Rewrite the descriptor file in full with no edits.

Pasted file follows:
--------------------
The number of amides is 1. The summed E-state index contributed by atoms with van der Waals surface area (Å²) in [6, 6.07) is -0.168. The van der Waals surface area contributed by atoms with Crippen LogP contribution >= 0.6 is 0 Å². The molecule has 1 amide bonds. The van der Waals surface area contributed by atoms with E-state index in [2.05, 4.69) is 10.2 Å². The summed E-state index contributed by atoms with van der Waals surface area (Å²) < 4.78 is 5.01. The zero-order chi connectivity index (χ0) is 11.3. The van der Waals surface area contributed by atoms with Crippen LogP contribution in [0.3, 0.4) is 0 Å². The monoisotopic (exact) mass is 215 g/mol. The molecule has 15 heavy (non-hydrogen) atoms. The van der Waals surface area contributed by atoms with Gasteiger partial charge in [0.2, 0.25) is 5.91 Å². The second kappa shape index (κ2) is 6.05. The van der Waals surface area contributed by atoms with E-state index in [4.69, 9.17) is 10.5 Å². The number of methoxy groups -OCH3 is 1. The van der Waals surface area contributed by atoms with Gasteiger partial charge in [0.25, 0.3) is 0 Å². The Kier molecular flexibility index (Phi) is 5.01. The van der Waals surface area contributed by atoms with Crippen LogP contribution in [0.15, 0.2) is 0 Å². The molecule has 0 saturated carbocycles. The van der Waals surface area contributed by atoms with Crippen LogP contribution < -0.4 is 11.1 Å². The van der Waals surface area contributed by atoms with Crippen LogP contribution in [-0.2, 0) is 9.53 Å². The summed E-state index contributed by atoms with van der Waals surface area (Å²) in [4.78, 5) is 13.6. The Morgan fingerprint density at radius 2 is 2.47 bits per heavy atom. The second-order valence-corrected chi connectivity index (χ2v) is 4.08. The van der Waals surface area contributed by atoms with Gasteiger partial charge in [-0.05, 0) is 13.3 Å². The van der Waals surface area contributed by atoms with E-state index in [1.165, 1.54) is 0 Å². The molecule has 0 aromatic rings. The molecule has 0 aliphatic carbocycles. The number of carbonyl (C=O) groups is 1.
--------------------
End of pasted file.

The number of amides is 1. The summed E-state index contributed by atoms with van der Waals surface area (Å²) in [6, 6.07) is -0.168. The van der Waals surface area contributed by atoms with Crippen LogP contribution >= 0.6 is 0 Å². The molecule has 1 amide bonds. The van der Waals surface area contributed by atoms with E-state index in [2.05, 4.69) is 10.2 Å². The summed E-state index contributed by atoms with van der Waals surface area (Å²) < 4.78 is 5.01. The zero-order chi connectivity index (χ0) is 11.3. The van der Waals surface area contributed by atoms with Crippen LogP contribution in [0.3, 0.4) is 0 Å². The monoisotopic (exact) mass is 215 g/mol. The molecule has 15 heavy (non-hydrogen) atoms. The van der Waals surface area contributed by atoms with Gasteiger partial charge in [0.2, 0.25) is 5.91 Å². The second kappa shape index (κ2) is 6.05. The van der Waals surface area contributed by atoms with E-state index in [4.69, 9.17) is 10.5 Å². The number of methoxy groups -OCH3 is 1. The van der Waals surface area contributed by atoms with Gasteiger partial charge in [0.25, 0.3) is 0 Å². The Kier molecular flexibility index (Phi) is 5.01. The van der Waals surface area contributed by atoms with Crippen LogP contribution in [0.15, 0.2) is 0 Å². The molecule has 0 saturated carbocycles. The van der Waals surface area contributed by atoms with Crippen LogP contribution < -0.4 is 11.1 Å². The van der Waals surface area contributed by atoms with Crippen LogP contribution in [-0.2, 0) is 9.53 Å². The summed E-state index contributed by atoms with van der Waals surface area (Å²) in [4.78, 5) is 13.6. The Morgan fingerprint density at radius 2 is 2.47 bits per heavy atom. The second-order valence-corrected chi connectivity index (χ2v) is 4.08. The van der Waals surface area contributed by atoms with Gasteiger partial charge in [-0.05, 0) is 13.3 Å². The van der Waals surface area contributed by atoms with E-state index in [1.165, 1.54) is 0 Å². The molecule has 0 aromatic rings. The molecule has 0 aliphatic carbocycles. The number of carbonyl (C=O) groups is 1.